When many of us think back and remember our grandmothers or even great-grandmothers, the picture that comes to mind is of an old woman wearing a shapeless, loose, long, flowing garment that also covered her arms and part of her neck. These standard and generic ‘nanima outfits’ were certainly not stylish, but they definitely represented the treasure which many Muslims of today have lost – hayaa, shame and modesty.

By and large, the old women hailing from that era had not received an advanced education (if any formal education at all), and even their Deeni knowledge was rudimentary due to the scarcity of maktab madrasahs. However, most of them possessed the core values of Islam in their lives, such as generosity, selflessness, humility, and most importantly – hayaa.

As we have been more and more exposed to the Western culture, through living among non-Muslims, attending schools teaching their syllabus, perusing Western literature, following Western media, etc. we have gradually become enculturated by the ideals of the West, causing us to lose our core Islamic values which make up our Islamic identity.

When something is part of a person’s identity, it cannot be separated from them. It is intrinsic and essential to them and remains with them at all times. When a person is a qualified doctor, then no matter where he may be, or even if he is on holiday or even retired, he will still be a doctor. It is simply part of his identity.

A Muslim woman’s identity is rooted in the bedrock of hayaa. No matter where she is or when it may be, she will conduct herself with hayaa. At all times, hayaa will guide her actions and conduct and will even shape her mindset and thinking.

In previous articles, many aspects of hayaa were discussed, however one aspect of hayaa which urgently requires attention is that of a woman’s hayaa within her home.

Obviously, when a woman is with her husband, children and other mahrams (e.g. father, brother, etc.) then sharee‘ah does not demand that she veil her face. However, it is STILL necessary for her to dress with hayaa within the home.

Unfortunately, within their homes, many Muslim women wear tight t-shirts which define the chest area, or transparent tops that expose the undergarments, or low-cut dresses that expose part of the cleavage, or short tops that lift up when she bends down, causing the upper portion of the buttocks to be seen, or tights (or other tight-fitting pants such as yoga-pants, etc.) which cling to the skin and clearly accentuate the buttocks, thighs and legs.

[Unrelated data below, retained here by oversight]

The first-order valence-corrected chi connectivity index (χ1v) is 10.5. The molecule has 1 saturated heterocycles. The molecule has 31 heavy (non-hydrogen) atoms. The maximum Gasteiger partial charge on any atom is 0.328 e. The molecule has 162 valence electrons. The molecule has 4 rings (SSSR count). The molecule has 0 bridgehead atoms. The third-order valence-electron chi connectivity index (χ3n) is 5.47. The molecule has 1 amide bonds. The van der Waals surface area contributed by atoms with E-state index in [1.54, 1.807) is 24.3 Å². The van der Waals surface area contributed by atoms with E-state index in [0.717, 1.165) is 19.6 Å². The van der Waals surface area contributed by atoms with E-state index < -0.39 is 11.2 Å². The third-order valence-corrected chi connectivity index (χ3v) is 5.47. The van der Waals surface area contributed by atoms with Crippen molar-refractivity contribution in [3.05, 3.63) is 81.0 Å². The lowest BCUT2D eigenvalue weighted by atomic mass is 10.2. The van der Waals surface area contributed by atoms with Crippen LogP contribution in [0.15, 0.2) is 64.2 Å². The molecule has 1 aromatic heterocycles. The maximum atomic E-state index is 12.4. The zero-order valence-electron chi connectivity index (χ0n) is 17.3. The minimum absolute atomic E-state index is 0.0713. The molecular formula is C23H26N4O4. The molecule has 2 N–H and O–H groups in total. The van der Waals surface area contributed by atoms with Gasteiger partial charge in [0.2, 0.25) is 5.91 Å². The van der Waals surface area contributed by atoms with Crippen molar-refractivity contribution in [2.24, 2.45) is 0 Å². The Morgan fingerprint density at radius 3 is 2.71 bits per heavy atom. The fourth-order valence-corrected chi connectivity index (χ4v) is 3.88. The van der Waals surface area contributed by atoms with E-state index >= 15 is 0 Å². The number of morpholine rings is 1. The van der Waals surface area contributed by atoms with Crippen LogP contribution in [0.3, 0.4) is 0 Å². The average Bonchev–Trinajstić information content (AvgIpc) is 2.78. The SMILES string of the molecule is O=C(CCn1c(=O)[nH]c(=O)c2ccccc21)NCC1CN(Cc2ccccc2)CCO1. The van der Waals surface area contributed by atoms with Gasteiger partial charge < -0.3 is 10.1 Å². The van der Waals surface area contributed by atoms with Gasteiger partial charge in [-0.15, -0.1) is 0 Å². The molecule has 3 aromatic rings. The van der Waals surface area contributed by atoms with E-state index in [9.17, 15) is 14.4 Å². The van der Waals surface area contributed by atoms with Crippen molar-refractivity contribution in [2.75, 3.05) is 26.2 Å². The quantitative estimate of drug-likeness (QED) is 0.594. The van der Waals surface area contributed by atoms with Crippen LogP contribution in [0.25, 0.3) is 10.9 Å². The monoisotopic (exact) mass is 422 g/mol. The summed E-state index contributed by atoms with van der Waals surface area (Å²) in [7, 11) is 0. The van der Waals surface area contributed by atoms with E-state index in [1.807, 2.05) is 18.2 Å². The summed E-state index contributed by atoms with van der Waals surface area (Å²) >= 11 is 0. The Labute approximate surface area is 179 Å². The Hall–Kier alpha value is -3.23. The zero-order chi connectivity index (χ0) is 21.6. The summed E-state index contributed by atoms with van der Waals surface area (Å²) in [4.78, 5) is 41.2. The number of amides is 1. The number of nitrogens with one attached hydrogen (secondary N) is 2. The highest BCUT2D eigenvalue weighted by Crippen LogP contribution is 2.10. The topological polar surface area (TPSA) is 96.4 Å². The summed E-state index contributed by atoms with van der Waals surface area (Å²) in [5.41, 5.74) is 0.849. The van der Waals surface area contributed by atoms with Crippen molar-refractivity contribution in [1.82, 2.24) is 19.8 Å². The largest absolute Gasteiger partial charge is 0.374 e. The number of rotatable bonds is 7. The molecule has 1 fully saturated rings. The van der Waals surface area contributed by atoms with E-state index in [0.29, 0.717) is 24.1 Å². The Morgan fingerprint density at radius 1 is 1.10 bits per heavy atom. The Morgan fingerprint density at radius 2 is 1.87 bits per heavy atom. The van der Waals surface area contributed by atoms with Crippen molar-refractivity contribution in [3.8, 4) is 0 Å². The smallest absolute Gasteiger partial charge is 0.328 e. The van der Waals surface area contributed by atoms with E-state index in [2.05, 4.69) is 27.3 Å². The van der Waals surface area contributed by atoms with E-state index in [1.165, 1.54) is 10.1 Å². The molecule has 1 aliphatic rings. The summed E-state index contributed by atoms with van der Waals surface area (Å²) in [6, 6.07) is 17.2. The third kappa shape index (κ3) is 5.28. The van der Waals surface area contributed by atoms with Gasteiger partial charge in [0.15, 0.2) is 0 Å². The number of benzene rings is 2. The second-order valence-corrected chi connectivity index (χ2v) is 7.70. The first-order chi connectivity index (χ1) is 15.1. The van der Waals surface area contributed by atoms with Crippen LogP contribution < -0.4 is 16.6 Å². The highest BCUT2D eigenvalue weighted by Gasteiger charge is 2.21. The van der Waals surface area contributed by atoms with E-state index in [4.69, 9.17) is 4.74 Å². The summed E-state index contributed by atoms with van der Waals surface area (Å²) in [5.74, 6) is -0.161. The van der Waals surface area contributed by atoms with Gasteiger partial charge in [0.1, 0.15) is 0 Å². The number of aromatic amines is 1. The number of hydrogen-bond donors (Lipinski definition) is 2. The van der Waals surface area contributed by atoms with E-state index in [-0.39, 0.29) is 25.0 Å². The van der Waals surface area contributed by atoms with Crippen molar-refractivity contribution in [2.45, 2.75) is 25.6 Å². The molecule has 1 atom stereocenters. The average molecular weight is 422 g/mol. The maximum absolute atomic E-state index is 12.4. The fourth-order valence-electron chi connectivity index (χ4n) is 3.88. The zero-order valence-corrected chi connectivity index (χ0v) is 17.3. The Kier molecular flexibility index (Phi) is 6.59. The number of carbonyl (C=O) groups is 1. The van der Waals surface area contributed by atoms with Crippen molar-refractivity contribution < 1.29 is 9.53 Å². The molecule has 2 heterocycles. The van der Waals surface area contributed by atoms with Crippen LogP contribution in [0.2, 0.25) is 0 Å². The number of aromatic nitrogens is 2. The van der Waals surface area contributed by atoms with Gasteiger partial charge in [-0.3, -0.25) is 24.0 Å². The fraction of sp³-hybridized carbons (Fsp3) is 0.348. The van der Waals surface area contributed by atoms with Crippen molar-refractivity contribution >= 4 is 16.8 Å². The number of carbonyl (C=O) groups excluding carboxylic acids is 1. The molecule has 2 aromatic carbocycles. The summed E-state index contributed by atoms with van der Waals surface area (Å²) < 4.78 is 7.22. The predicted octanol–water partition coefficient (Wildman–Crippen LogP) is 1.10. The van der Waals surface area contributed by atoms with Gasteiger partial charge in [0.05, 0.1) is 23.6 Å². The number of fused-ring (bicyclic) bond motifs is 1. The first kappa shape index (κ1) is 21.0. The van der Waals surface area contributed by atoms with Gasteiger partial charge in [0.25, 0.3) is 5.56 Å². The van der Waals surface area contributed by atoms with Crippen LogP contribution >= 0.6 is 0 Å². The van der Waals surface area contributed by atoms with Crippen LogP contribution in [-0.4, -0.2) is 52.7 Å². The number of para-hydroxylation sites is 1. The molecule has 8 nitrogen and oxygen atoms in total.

For a Muslim woman to dress in such an indecent manner before her children, her parents, siblings, etc. is extremely shameful and embarrassing, and reflects that she does not possess complete hayaa in her life. Had hayaa been a part of her identity, it would have constrained her from dressing in this manner. However, for her to do so in front of her own children is even more devastating.

We must remember that when a young child is growing up, his/her parents are the role models from whom he will take the cue. Their words, actions and conduct, directly and indirectly, shape and mould the values and mindset of the child. Hence, dressing in this manner leads to the child being raised with a severe deficiency and weakness in their sense of hayaa.

However, more worrying is the direct effect that this type of dressing has on the young boys growing up in that home. Hence, there have been many cases where young, confused boys have approached an ‘aalim, seeking guidance, and have confided and divulged that their mothers dress in such provocative clothing that they are attracted to their own mothers (with one youngster even admitting to touching his mother inappropriately by disguising it as an ‘accident’).

It should be borne in mind that the environment today is one that is sexually charged and filled with every temptation and stimulation that invites to sin. Growing up in such an environment, a young boy (and girl as well) will find it increasingly difficult and challenging to remain chaste, as nearly everything they are exposed to (billboards, adverts, media, etc.) is designed to incite lust in one’s heart.

When a youngster, struggling to control his urges and remain chaste, is then confronted by his mother or sister dressing in a revealing and provocative manner, then it is not difficult to see why he now entertains filthy thoughts over his own mother or sister.

Our Deen of Islam is a perfect and comprehensive religion. Thus, when we examine the blessed hadeeth, we find that Rasulullah (sallallahu ‘alaihi wasallam) taught the Ummah that when the children reach the age of ten, then their beds should be separated. (Sunan Abi Dawood #495) This is to preserve their hayaa and safeguard them from sin.

However, the lesson is not restricted to their sleeping places. Rather, the general lesson which we learn from this hadeeth is to exercise extreme caution through upholding hayaa in the home at all times. For example, parents should not make overt displays of affection for each other before their children (through kissing, etc.), and if there is a swimming pool at home, then special caution should be exercised as this is generally a time when bodies become more exposed.

In essence, we do not advocate that a young mother, in her twenties, should dress like a geriatric nanima before her time. Rather, she may dress in a manner that is pleasing to her husband, but MUST remain cognizant of the dictates of hayaa.

May Allah Ta‘ala bless us and our families with hayaa and safeguard us from all sins, aameen.